ANDREAN FOUNDATION
 
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Old Andrean Club

LIFE MEMBERSHIP OF THE OLD ANDREAN CLUB

Life membership of the OA Club is calculated at 1% of the Boarding and Tuition Fees at the start of any year. Unless other arrangements are made, all boys leaving College become Life Members of the OA Club and their Life Membership fee is automatically charged on their final account.

The Life Membership fee for the Old Andrean Club is charged at 1% of the current annual school fee. This is a once-off payment to belong to the OA Club.

AS A MEMBER OF THE CLUB YOU ARE ENTITLED TO VOTE AT THE AGM, TO HOLD OFFICE IN THE CLUB OR ANY OF ITS BRANCHES, TO RECEIVE "THE ANDREAN" (the school magazine), AND TO PURCHASE AND WEAR OLD ANDREAN COLOURS.

NOTES

1. It is essential that you give a reliable, permanent address, and that you notify The Hon. Secretary of any subsequent change of address.

2. You will receive a copy of the Andrean magazine and other notices as long as we have a valid address and you indicate that you wish to continue to receive them.

3. Membership of the OA Club is obligatory before any past pupil may purchase or wear the Club's badge and tie and other insignia, as these are the registered "Colours" of the Club.

4. THE ANDREAN ASSOCIATION i.e. "The Highlander"
Membership of this must not be confused with that of the Old Andrean Club. Membership of the Andrean Association Club House – "The Highlander" – is open to all "friends" of St Andrew's College, the DSG and Prep. Members are entitled to use "The Highlander" at the far corner of Lower Field and its other facilities – i.e. the Hayhoe and flat accommodation.

To join the OA Club contact the Foundation Office at foundation@sacschool.com 

For a list of Old Andrean Branches and contact details CLICK HERE

HISTORY OF THE OA CLUB (including projects funded)

The Club was founded in 1886 by a group of masters and Old Andreans. It was rightly claimed by Professor "Boots" Matthews that the Old Andrean Club is the oldest one of its kind in South Africa. All the office bearers of the Club are volunteers. He who accepts office can enjoy a sinecure or he can make things hum. Sine its inception the Club's achievements have been remarkable

Clause I of the original Constitution laid down that the Club was for the purpose of "friendly intercourse and generally for the promotion of the interests of College."

Clause II urged Old Andreans to get together on St Andrew's Day.

You have only to page through the volumes of the Andrean to see how well these objectives have been carried out. You will read of annual dinners in all centres; meetings of two or three gathered together while on active service; sporting fixtures; and many other types of gatherings.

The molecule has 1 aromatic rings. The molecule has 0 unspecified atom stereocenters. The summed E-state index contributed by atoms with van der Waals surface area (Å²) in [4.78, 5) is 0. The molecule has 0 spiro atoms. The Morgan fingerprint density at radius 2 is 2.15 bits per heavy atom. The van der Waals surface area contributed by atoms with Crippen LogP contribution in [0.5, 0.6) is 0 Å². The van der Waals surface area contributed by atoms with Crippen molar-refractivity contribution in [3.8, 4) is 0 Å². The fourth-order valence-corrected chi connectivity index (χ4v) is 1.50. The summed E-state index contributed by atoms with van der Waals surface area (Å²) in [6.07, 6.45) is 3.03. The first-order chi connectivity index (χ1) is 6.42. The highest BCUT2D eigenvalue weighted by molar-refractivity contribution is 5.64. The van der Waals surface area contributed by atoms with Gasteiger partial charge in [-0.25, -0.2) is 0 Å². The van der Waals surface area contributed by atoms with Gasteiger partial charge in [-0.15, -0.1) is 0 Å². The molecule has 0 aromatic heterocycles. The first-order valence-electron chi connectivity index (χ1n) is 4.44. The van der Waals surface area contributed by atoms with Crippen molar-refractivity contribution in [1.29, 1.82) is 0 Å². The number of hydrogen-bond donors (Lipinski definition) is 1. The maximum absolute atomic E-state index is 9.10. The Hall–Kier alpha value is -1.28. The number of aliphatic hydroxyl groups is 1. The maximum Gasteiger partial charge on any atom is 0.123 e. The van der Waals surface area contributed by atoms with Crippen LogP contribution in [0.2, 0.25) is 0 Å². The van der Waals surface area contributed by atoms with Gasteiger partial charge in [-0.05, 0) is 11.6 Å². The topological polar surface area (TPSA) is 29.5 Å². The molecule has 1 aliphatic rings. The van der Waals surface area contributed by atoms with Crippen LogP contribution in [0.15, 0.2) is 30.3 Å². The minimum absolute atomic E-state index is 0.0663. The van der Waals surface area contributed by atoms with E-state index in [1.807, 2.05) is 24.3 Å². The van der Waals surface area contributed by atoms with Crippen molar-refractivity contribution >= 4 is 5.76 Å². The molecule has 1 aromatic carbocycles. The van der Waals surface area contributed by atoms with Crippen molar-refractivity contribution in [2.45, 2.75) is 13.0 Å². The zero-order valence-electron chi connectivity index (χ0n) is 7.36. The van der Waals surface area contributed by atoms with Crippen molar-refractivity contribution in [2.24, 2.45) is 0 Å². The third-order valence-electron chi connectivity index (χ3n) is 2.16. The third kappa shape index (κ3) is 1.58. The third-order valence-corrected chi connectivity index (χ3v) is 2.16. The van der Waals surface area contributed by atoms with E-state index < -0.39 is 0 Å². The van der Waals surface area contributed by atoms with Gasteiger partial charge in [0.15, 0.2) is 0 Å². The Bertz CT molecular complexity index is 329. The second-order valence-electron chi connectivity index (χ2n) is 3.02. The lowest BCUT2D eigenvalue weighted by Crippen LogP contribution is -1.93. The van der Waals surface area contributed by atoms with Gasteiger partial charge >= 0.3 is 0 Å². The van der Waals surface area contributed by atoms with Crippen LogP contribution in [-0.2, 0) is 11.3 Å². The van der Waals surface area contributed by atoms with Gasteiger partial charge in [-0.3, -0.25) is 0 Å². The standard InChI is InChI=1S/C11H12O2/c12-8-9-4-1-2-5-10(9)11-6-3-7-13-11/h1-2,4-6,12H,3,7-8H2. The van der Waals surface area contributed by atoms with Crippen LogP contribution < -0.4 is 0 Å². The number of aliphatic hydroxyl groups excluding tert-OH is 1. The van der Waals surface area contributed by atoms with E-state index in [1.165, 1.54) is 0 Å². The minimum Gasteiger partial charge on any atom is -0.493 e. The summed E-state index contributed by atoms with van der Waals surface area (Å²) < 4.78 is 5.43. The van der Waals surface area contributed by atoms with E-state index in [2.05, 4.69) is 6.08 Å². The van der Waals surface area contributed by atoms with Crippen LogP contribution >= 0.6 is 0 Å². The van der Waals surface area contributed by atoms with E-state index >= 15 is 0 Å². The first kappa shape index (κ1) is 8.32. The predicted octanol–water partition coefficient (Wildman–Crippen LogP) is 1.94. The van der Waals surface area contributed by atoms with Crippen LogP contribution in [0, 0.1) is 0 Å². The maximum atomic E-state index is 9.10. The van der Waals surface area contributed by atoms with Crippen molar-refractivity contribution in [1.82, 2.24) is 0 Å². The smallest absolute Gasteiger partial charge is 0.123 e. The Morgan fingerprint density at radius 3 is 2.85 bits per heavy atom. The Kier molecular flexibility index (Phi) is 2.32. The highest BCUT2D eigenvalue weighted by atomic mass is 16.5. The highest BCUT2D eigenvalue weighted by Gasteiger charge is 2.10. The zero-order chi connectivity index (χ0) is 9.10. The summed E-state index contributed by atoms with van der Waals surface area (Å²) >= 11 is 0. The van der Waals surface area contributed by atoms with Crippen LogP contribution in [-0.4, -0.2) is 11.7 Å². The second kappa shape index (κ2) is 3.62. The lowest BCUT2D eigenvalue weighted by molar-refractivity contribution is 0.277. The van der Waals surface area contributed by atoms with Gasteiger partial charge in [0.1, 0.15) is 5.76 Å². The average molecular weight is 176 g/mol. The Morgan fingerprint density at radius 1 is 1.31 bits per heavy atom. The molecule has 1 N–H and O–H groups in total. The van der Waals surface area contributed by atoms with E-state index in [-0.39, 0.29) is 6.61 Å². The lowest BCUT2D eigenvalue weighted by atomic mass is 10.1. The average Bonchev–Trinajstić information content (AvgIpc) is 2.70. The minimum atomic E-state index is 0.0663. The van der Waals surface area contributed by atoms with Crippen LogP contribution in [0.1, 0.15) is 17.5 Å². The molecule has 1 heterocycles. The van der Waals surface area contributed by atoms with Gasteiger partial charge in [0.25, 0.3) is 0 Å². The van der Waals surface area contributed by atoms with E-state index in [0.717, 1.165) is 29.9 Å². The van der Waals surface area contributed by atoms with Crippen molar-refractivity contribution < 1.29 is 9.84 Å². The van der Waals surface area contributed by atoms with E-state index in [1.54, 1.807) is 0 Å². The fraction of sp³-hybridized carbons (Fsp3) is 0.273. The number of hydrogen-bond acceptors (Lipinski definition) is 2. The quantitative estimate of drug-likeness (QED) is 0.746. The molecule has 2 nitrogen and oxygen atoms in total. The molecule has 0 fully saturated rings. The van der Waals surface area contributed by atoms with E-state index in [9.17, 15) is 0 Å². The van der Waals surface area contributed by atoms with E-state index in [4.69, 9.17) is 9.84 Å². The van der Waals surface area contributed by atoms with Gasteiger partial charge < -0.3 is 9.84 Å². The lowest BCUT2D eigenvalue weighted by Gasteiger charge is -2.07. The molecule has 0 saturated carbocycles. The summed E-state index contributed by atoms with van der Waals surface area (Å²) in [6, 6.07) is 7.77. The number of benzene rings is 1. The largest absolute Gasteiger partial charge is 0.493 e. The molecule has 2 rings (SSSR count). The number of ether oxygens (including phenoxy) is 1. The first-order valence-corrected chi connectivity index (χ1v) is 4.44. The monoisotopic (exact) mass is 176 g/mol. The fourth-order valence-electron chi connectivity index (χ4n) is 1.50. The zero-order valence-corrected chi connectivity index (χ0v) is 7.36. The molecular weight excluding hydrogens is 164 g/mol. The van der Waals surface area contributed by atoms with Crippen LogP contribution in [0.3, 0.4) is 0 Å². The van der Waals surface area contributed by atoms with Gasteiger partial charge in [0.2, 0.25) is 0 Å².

The Club was not a year old before a move was made to raise funds to acquire the land which is now Lower Field, so that by 1895 this essential addition could be made to the School. Meanwhile OAs had collected £1,400 to extend the old Upper House. In 1902 a Boer War Memorial was mooted which in good time took shape as our present chapel. At the end of both World Wars the OA Club took the lead in gathering funds for suitable memorials. The clock tower can be seen by all, but the education of the sons of OAs who fell in the war was, though invisible, the better part of the memorial. At the end of 1943 the Club was already considering yet another war memorial. It was planned once again to educate the sons of OAs killed and to build stone cloisters. Building control, however, so delayed the project that costs became prohibitive; moreover the Governor-General's Fund took care of the sons of the fallen, so the Memorial Fund was devoted to the purchase and alteration of Bishopsbourne as College Sanatorium.

As early as 1929 the OA Committee began to look forward to the Centenary and a fund was opened which made slow progress until the year of the Centenary, 1955, when it grew magnificently. The Currey Block, the Centenary Hall and the Centenary Endowment Fund are the results of this great effort. More recently the 1976 Appeal (which resulted in the Norton Block, containing classrooms, audio-visual rooms and a library), and the 1990 United Schools Fundraising Scheme (which enabled the building of the Design and Technology Centre and extra bursaries) both basically relied on OLD ANDREAN CLUB support.

All this you will agree is fulfilling the objects of the Founders in "promoting the interests of College".